In this article, see how the shot below was conceptualized, shot and put together and finished in post-processing.
It all begun with the first picture I did of the customer’s hot rod. He wanted a print on his wall (about 2×3 meters). So, I used my large format camera, a Linhof Master Techika, with sheet film. We did a large scan of the negative and the huge print of that scan.
Then the customer painted two other cars in the same style as the hot rod.
He called and asked me to do a group shot and if I had any ideas how to do it. I thought about it a while and came up with the idea of light painting fire in the background, but I wanted to light the cars perfectly. I also had a reflection of the fire and the cars in my mind.
We found a huge asphalt place, where we were far away from anything flammable and we could use water on the ground for the reflection. But before I go into detail, I want to tell you about the safety part. Safety was the most important part of this shoot and it took a lot of time to plan everything.
Here is a safety checklist for you:
- You must get a permission to shoot at the selected location.
- Everybody should wear cotton shirts and jeans – these materials can be extinguished easily in case of fire.
- Get a fireproof suit for your assistant (ask your fire department).
- Talk with your fire department before the shoot, they have lots of knowledge about fire safety. Also find out if you need a fire permit.
- Have enough people on the set (one who carries the fire wick and one who kills the fire).
- Have a fire extinguisher onsite and know how to use it (also get a fire blanket).
- Gas tanks of old cars are mostly leaky, and at warmer temperatures they vaporize gas. So be sure to have enough distance between the cars and the fire – talk to car mechanic before the shoot about the risks.
- Wet sheets and lots of extra water.
- If it is too windy cancel the shoot – it’s difficult to control fire in windy conditions.
How the shot was done
I arranged the cars hours before sunset and set my camera on a tripod. In order to get a better idea of the outcome, I shot tethered to my laptop. After everything was in place, I started shooting the cars while the strobe was moved all around the cars. With all these different shots, I could get a reflection free exposure of all cars in post-production.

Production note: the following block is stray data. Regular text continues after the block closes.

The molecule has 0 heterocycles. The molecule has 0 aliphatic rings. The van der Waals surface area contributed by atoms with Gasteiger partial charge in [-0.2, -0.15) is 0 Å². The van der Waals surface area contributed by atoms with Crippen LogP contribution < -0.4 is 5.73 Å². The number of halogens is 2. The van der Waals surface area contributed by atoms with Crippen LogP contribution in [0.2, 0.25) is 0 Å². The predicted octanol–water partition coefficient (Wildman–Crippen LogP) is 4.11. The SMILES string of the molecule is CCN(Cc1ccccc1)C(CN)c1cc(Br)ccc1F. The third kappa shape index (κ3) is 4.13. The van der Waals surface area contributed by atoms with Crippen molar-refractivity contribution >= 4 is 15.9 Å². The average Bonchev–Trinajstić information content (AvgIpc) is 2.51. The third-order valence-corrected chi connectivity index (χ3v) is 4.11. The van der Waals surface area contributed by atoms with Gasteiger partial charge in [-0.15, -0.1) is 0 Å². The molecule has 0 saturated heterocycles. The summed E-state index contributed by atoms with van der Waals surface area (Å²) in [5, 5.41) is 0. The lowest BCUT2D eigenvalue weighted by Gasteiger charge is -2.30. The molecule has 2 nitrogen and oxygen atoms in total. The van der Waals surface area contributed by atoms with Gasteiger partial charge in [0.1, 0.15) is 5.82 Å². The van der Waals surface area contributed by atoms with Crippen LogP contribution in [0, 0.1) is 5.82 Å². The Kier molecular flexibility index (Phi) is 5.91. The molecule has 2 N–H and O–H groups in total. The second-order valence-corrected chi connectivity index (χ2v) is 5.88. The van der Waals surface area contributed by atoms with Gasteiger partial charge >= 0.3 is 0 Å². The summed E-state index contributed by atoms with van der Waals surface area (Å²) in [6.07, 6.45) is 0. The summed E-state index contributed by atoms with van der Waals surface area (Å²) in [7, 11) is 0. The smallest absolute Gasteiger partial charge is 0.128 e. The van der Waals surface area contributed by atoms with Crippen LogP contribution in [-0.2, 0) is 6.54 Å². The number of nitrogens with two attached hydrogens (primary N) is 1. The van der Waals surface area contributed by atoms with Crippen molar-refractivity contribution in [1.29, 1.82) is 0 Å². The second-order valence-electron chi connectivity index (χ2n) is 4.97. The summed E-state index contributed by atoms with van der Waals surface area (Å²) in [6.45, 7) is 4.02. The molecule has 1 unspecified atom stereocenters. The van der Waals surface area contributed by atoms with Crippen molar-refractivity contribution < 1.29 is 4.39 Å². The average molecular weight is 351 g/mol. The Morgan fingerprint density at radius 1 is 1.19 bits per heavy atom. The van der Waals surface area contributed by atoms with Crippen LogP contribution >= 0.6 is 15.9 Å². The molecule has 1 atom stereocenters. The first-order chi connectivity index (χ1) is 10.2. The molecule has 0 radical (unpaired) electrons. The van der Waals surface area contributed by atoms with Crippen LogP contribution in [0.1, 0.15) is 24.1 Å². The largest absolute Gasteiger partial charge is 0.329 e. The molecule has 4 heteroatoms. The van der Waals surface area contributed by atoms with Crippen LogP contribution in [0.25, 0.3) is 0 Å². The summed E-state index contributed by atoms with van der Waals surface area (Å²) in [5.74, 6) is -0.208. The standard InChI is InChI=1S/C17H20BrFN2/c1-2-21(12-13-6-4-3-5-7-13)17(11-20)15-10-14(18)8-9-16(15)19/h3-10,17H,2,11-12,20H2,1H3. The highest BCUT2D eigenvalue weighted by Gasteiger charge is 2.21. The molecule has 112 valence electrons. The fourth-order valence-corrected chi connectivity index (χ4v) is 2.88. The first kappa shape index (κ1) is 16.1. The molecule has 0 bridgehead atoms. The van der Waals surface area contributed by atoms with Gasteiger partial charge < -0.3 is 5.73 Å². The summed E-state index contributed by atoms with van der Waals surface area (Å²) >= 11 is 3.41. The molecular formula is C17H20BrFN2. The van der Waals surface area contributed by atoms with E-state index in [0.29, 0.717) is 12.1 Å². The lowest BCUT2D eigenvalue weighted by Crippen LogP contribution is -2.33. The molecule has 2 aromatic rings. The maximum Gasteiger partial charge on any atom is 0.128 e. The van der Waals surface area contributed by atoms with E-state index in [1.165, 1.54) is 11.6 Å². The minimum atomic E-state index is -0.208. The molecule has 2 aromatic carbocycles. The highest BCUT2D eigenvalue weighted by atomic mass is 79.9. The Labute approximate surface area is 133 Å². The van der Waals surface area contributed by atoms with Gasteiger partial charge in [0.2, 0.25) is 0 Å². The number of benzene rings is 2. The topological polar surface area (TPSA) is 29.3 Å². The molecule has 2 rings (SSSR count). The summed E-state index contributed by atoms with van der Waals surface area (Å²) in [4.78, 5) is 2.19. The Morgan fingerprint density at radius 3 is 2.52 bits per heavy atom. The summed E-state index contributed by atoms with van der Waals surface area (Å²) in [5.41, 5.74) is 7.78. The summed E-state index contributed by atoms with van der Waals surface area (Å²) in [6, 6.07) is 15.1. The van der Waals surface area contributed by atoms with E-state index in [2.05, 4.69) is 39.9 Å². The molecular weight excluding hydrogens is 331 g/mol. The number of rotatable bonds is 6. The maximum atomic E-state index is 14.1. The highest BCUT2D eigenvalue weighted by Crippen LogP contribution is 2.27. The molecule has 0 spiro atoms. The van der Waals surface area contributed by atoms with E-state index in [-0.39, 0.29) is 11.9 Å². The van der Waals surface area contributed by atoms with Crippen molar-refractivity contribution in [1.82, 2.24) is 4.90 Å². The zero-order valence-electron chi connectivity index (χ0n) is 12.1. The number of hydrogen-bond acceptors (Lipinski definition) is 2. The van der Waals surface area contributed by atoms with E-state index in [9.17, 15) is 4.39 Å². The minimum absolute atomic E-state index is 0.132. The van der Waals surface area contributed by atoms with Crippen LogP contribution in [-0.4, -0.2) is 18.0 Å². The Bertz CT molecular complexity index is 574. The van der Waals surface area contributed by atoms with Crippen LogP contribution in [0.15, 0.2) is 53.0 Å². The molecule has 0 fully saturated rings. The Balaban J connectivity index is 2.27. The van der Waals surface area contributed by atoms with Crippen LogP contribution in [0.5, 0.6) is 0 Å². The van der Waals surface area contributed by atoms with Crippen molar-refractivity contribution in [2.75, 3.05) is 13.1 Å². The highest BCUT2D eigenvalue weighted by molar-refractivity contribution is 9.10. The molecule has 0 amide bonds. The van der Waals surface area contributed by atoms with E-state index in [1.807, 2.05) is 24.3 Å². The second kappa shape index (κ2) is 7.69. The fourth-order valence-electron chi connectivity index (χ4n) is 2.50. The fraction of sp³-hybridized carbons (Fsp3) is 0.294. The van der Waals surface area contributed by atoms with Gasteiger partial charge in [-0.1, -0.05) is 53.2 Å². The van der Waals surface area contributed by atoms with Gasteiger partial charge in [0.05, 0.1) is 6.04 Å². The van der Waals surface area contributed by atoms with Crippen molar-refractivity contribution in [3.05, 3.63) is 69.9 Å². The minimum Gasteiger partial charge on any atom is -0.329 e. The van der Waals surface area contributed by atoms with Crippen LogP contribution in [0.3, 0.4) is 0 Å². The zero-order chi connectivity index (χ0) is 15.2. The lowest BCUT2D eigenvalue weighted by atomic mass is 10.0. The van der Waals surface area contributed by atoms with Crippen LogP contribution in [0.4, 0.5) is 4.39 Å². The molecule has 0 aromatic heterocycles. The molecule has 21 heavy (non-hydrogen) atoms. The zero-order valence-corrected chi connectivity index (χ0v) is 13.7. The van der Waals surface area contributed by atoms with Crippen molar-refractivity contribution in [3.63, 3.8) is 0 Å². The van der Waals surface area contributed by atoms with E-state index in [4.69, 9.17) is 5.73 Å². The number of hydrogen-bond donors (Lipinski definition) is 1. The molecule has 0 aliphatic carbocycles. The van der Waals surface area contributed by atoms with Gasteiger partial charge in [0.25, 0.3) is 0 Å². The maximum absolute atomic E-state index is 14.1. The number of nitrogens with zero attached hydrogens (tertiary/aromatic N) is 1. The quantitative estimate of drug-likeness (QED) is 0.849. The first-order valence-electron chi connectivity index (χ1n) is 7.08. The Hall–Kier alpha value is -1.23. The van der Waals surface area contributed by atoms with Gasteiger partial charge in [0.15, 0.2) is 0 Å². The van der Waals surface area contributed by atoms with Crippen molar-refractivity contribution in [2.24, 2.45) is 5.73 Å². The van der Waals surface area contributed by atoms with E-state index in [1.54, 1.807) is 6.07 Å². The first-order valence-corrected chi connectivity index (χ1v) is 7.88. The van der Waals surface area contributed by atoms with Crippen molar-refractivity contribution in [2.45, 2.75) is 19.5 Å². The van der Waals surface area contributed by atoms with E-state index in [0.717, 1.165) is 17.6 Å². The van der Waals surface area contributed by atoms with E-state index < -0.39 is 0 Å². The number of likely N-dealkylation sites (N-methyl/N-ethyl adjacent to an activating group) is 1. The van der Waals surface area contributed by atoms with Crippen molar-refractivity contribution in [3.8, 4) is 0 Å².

After this was done we poured about 200 litres of water on the ground to make the reflection. Again I took multiple exposures of the reflection with the strobe.
After I did a separate shot of the lights, I was waiting for blue hour to do the fire light painting. For that we used a 3-meter-long wick (a Kevlar wick is the one you want to buy) mounted on a long metal stick. We soaked the wick with lamp oil, in a metal pot (use one that you can cover with a lid if it catches fire) far away from the place where we fired it up.
Then I started with a long exposure (using a cable release on my camera) while one assistant walked behind the cars with the huge fire wick. At the end, the second one killed the fire with the wet sheets. As you can imagine, this is a very time critical task to get everything done during blue hour.
- Canon EOS 5D MK III
- Canon EF 35mm 1.4 L USM
- Canon Timer Release TC-80N3
- Linhof tripod and ballhead
- Hensel Expert D 1000 Strobe
- Hensel Grand 90 Softbox
- Hensel Power Max L mobile power generator
- Hensel aluminum tripod
I’m a long-time Photoshop user, but changed to Affinity Photo since my CS6 license was only valid on Windows and not on my new Mac. First it was a try, but now I do everything in Affinity Photo. I just love it – even the iPad app, that could also open my 1.2 gig hot rod file.
Step by step:
I used the fire painting image as the background (1 below). Then I put all the other layers above using layer masks and painted everything in one by one.
First the headlights (2) then the cars starting with the Dune Buggy (3,4,5) to the Hot Rod (6-7) and at the end VW Beetle (8,9).
Now I put a layer mask above all the cars, deleted some of the parts that were too shiny and painted flame reflections from the background back in (10). At the end, I painted the reflections into the picture to make everything complete (11).
As you can imagine there were lots of layers to work with and in total I worked 11 hours (including preparation and shooting) on this one photograph.
Not everyone will have the resources, skills or ability to do a shot like this. Please remember, do not attempt this without advise from safety professionals.
But I hope you agree that all the time and effort that went into this shot is worth it.